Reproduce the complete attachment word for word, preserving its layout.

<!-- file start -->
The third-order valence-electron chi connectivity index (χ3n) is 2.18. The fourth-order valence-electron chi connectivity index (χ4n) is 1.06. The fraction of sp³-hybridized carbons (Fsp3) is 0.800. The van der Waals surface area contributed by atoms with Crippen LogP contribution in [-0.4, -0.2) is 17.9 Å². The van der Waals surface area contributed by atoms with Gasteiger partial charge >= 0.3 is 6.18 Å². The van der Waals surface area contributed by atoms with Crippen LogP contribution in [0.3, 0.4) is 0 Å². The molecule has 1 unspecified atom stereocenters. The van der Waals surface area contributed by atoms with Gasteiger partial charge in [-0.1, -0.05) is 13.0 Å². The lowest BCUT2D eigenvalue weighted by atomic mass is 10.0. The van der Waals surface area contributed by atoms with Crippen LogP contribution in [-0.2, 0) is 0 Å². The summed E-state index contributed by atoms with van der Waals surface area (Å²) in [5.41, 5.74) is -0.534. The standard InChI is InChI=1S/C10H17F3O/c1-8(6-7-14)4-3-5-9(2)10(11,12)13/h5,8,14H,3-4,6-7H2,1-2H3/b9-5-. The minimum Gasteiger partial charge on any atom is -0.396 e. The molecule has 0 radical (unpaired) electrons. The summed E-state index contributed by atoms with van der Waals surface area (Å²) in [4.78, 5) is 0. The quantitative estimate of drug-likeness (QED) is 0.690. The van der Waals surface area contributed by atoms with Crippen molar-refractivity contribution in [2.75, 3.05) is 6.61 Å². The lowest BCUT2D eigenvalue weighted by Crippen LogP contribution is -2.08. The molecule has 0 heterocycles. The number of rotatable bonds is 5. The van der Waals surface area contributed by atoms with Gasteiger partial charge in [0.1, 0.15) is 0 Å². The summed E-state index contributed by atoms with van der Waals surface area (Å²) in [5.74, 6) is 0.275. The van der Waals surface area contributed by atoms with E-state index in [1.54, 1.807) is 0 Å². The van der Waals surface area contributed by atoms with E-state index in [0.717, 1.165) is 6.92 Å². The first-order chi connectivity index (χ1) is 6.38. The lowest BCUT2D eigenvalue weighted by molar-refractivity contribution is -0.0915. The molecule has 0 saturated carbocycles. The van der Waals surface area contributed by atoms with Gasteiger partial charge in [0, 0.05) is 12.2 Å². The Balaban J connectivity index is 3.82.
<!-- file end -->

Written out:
The third-order valence-electron chi connectivity index (χ3n) is 2.18. The fourth-order valence-electron chi connectivity index (χ4n) is 1.06. The fraction of sp³-hybridized carbons (Fsp3) is 0.800. The van der Waals surface area contributed by atoms with Crippen LogP contribution in [-0.4, -0.2) is 17.9 Å². The van der Waals surface area contributed by atoms with Gasteiger partial charge >= 0.3 is 6.18 Å². The van der Waals surface area contributed by atoms with Crippen LogP contribution in [0.3, 0.4) is 0 Å². The molecule has 1 unspecified atom stereocenters. The van der Waals surface area contributed by atoms with Gasteiger partial charge in [-0.1, -0.05) is 13.0 Å². The lowest BCUT2D eigenvalue weighted by atomic mass is 10.0. The van der Waals surface area contributed by atoms with Crippen LogP contribution in [-0.2, 0) is 0 Å². The summed E-state index contributed by atoms with van der Waals surface area (Å²) in [5.41, 5.74) is -0.534. The standard InChI is InChI=1S/C10H17F3O/c1-8(6-7-14)4-3-5-9(2)10(11,12)13/h5,8,14H,3-4,6-7H2,1-2H3/b9-5-. The minimum Gasteiger partial charge on any atom is -0.396 e. The molecule has 0 radical (unpaired) electrons. The summed E-state index contributed by atoms with van der Waals surface area (Å²) in [4.78, 5) is 0. The quantitative estimate of drug-likeness (QED) is 0.690. The van der Waals surface area contributed by atoms with Crippen molar-refractivity contribution in [2.75, 3.05) is 6.61 Å². The lowest BCUT2D eigenvalue weighted by Crippen LogP contribution is -2.08. The molecule has 0 heterocycles. The number of rotatable bonds is 5. The van der Waals surface area contributed by atoms with Gasteiger partial charge in [0.1, 0.15) is 0 Å². The summed E-state index contributed by atoms with van der Waals surface area (Å²) in [5.74, 6) is 0.275. The van der Waals surface area contributed by atoms with E-state index in [1.54, 1.807) is 0 Å². The van der Waals surface area contributed by atoms with E-state index in [0.717, 1.165) is 6.92 Å². The first-order chi connectivity index (χ1) is 6.38. The lowest BCUT2D eigenvalue weighted by molar-refractivity contribution is -0.0915. The molecule has 0 saturated carbocycles. The van der Waals surface area contributed by atoms with Gasteiger partial charge in [0, 0.05) is 12.2 Å². The Balaban J connectivity index is 3.82.